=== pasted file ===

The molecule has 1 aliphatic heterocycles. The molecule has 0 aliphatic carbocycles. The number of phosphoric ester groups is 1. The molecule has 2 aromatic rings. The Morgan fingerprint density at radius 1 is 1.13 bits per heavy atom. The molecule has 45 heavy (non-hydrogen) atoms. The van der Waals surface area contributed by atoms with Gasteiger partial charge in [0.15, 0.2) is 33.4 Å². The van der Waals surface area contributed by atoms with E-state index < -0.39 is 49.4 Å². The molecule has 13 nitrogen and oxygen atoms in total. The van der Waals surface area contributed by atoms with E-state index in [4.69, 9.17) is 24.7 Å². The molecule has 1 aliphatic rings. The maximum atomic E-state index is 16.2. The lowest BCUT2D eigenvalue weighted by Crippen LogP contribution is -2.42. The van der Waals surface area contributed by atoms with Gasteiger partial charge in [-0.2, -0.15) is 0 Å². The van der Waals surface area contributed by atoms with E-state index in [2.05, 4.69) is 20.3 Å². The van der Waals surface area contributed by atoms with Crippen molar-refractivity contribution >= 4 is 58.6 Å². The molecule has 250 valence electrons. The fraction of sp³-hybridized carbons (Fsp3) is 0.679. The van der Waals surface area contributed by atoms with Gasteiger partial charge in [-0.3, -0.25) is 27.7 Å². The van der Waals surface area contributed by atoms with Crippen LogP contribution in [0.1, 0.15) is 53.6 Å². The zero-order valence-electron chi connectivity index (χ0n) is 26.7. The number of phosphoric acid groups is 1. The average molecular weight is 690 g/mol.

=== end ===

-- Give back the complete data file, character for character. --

The molecule has 1 aliphatic heterocycles. The molecule has 0 aliphatic carbocycles. The number of phosphoric ester groups is 1. The molecule has 2 aromatic rings. The Morgan fingerprint density at radius 1 is 1.13 bits per heavy atom. The molecule has 45 heavy (non-hydrogen) atoms. The van der Waals surface area contributed by atoms with Gasteiger partial charge in [0.15, 0.2) is 33.4 Å². The van der Waals surface area contributed by atoms with E-state index < -0.39 is 49.4 Å². The molecule has 13 nitrogen and oxygen atoms in total. The van der Waals surface area contributed by atoms with E-state index in [4.69, 9.17) is 24.7 Å². The molecule has 1 aliphatic rings. The maximum atomic E-state index is 16.2. The lowest BCUT2D eigenvalue weighted by Crippen LogP contribution is -2.42. The van der Waals surface area contributed by atoms with Gasteiger partial charge in [-0.2, -0.15) is 0 Å². The van der Waals surface area contributed by atoms with E-state index in [2.05, 4.69) is 20.3 Å². The van der Waals surface area contributed by atoms with Crippen molar-refractivity contribution >= 4 is 58.6 Å². The molecule has 250 valence electrons. The fraction of sp³-hybridized carbons (Fsp3) is 0.679. The van der Waals surface area contributed by atoms with Gasteiger partial charge in [-0.3, -0.25) is 27.7 Å². The van der Waals surface area contributed by atoms with Crippen LogP contribution in [0.1, 0.15) is 53.6 Å². The zero-order valence-electron chi connectivity index (χ0n) is 26.7. The number of phosphoric acid groups is 1. The average molecular weight is 690 g/mol.